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home > races/results > usa: massachusetts > the famous yankee homecoming ten mile and 5k—tradition and competition for 52 years in newburyport, massachusetts

The Famous Yankee Homecoming Ten Mile and 5K—Tradition and Competition for 52 Years in Newburyport, Massachusetts
Yankee Homecoming means tradition, a warm night and a beautiful course on the North Shore of Massachusetts. Whether you choose the 5K or traditional 10-miler, these races have great organization and amenities. They have excellent competition and a great race environment in a beautiful New England seaside town during Homecoming celebrations.

The Famous Yankee Homecoming Ten Mile and 5K—Tradition and Competition for 52 Years in Newburyport, Massachusetts

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By Andy Schachat
Posted Monday, 11 June, 2012

For runners in New England it is as much a part of the summer schedule as going to the beach.
That's why, on Tuesday night, July 31, 2012 thousands of runners from throughout New England will return to Newburyport, Massachusetts for the 2012 edition of the Yankee Homecoming 5K and 10 Mile Road races.

Through the years the race has been a who’s who of the New England and Northeast running scene. The men’s course record for the ten miler is held by Simon Karori, a familiar sight at the Boston Marathon in the early 1990’s. Karori set the Yankee Homecoming record in 1994, running 48 minutes, one second. For a number of years the race was a USATF-New England championship race—and maybe again next year--bringing the best clubs to the race. Prize money totaling $4,300 for the ten mile race guarantees the field will be strong. The 5K history, while more recent, has also seen some of the best of the New England running competition as well. Both races have age categories in five-year increments with running shoe gift certificates offered as prizes.

It started in 1960 with 30 runners who finished the original distance of eight miles. As word spread and the running boom grew, so did the Yankee Homecoming event. A shorter race was added (the distance alternating between 3 miles and 5K) and the race’s popularity soared. In the mid-1990’s the event hit its peak when over 2200 finished the ten miler and close to 1000 ran the shorter event.

Not surprisingly the race has evolved in its 52 years. Over the years, as technology has changed the face of road racing, Yankee Homecoming has kept up with the times. From manual timing to chip timing, and now Chronotrack timing, Yankee Homecoming has provided the best services to runners. For a number of years the race has also had an announcer proudly calling out the names of runners as they approach the finish line.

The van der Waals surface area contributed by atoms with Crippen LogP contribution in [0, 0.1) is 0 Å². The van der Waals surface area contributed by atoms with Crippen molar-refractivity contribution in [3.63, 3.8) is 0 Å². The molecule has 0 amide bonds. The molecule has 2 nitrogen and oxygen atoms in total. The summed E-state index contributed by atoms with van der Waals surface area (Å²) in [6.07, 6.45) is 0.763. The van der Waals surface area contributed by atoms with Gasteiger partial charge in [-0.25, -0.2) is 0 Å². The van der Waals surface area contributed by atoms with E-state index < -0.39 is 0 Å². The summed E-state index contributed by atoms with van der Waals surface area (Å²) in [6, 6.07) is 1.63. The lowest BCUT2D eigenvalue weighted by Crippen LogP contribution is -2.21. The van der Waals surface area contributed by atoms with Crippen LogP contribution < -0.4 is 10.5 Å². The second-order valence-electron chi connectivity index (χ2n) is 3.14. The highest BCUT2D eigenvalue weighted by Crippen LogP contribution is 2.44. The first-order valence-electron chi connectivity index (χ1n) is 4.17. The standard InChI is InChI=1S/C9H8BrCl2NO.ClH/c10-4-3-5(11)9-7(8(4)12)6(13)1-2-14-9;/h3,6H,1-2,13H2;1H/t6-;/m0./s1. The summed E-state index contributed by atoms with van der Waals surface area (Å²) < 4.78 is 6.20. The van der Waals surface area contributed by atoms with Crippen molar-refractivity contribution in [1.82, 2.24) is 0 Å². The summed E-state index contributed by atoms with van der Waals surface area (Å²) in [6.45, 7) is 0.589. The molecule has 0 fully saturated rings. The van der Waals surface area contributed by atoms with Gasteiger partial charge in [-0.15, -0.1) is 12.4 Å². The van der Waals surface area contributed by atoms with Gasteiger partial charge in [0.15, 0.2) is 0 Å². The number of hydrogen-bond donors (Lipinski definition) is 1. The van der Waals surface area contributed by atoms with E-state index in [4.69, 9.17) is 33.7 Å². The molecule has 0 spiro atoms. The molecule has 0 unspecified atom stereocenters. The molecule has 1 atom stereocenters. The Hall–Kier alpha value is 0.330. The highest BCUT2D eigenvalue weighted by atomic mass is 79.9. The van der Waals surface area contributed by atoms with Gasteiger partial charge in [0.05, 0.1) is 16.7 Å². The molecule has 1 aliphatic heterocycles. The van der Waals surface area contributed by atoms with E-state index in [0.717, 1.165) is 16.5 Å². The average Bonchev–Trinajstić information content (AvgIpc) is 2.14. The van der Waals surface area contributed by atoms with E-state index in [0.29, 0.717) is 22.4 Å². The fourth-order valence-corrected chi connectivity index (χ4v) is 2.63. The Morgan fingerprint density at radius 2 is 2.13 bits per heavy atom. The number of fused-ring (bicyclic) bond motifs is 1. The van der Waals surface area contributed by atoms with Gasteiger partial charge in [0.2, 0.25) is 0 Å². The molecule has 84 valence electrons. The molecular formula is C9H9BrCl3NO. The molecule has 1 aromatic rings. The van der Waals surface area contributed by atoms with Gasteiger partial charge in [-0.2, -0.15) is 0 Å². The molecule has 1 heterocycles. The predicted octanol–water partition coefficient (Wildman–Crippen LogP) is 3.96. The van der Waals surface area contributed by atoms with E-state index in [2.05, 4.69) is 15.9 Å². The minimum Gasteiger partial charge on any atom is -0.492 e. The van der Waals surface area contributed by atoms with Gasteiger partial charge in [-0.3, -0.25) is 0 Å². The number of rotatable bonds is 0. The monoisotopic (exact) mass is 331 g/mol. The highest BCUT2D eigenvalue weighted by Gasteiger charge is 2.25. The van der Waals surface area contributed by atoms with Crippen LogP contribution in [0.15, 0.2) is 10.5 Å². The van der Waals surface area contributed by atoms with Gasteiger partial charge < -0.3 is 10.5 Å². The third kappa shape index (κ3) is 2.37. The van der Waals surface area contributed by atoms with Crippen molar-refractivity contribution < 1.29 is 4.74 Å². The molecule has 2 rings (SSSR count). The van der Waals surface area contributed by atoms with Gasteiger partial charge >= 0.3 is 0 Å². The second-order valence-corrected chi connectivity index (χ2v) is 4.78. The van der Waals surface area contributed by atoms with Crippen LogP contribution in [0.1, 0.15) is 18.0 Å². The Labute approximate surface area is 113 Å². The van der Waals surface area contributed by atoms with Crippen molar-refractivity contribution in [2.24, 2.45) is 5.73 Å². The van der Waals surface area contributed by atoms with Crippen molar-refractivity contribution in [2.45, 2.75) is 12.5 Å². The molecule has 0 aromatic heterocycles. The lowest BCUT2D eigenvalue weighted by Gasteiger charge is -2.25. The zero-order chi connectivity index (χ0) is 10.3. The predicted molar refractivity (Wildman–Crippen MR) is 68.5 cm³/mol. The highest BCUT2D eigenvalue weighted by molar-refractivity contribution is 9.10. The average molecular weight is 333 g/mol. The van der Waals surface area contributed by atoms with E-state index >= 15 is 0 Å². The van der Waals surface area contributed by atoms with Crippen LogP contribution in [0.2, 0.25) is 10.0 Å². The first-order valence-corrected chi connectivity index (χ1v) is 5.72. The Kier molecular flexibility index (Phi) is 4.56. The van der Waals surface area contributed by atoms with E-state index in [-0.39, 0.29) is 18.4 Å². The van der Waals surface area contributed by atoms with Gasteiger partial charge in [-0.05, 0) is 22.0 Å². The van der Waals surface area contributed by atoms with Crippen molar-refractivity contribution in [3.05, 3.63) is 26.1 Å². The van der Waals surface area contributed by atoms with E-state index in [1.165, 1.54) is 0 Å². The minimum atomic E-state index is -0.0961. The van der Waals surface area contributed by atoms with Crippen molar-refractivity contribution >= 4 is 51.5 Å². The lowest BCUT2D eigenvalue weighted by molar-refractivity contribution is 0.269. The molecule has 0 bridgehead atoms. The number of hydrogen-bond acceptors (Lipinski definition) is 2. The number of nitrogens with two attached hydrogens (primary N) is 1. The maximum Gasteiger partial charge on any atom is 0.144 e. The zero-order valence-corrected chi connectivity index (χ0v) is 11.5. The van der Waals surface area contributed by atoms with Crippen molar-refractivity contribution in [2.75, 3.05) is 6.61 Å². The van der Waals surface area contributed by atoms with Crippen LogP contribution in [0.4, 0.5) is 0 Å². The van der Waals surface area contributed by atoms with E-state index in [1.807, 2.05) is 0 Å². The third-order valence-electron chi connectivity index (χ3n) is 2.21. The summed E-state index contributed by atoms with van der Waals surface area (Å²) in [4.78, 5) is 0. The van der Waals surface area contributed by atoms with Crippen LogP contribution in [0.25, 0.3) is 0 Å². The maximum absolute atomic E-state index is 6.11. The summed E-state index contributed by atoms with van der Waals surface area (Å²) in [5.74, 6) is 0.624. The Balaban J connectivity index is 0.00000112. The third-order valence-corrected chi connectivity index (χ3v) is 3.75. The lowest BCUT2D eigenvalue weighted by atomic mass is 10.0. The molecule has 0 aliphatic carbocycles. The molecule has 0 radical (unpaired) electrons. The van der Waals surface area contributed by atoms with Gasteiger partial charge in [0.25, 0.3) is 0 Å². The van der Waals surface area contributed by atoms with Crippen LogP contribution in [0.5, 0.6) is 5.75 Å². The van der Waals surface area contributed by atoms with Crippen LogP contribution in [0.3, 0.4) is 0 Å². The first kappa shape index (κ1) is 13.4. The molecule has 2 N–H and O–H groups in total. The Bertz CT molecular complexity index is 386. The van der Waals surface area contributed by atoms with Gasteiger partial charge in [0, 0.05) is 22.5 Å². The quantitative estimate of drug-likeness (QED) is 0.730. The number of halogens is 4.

The course accounts for part of the reason for the big turnout. Newburyport is a sightseers dream. With the sun setting on the old federal style homes and the run through the waterfront section of town runners get a wonderful view of a New England seaport town at its best. Runners finish to large cheers as an announcer calls out names. As one writer once put it. “It is a surreal racing experience.”

Part of that experience comes from the spectators. The race has been around so long that people equate its name with high level racing and a well-organized event. What do you think “Yankee Homecoming” stands for? The race is part of a week long celebration in Newburyport, so you can imagine the festive atmosphere that surrounds the race. Folks line the street during the first half of the course when the runners are downtown. In the last five miles the course weaves through a residential section of town. It is a disappointment if there aren’t at least five parties or barbecues during that part of the race. It feels like a mid-summer’s smaller version of the Boston Marathon.

All the work for an event this size requires an organization committed to doing the job right. In 1960 the race was organized by the Newburyport Jaycees. In 1980 the Newburyport Lions Club took over and has been running things since, with Jon Pearson serving as the race director. Jon is one of the longest serving race directors anywhere,now in the 30th year, and he heads a terrific race organization. Dozens of volunteers spread out from the registration and start area to points all over town make sure the runners are taken care from start to finish.
It can also not be understated that having an important local business step up as race sponsor is as valuable as any other part of the race. In 2012 Provident Bank returns as sponsor, guaranteeing a successful night.

One obstacle that runners often have to battle is the heat. This is New England and it is mid-summer. Some years the runners have been lucky to have cool conditions but on other occasions, like 2006, the temperature has risen. Not to worry. The Lions Club has official water stops while the spectators also chip in. Almost every mile someone will be out there handing out something to drink but one word of caution. If one of the cups being offered comes from a spectator it may require proof of being 21 or over before consumption.

This year’s Newburyport races will be held on July 31. Imagine a beautiful summer evening in the delightful town of Newburyport, Massachusetts. Each year, hundreds of runners in both the 10-Mile and 5K enjoy a breathtaking course through this bucolic seaside town, running along the ocean for several miles before winding through a state park and charming New England neighborhoods. The Yankee Homecoming 10M and 5K are truly picture perfect. Make sure you are a part of it.

Are you ready to register? Need to know more? The race’s website is



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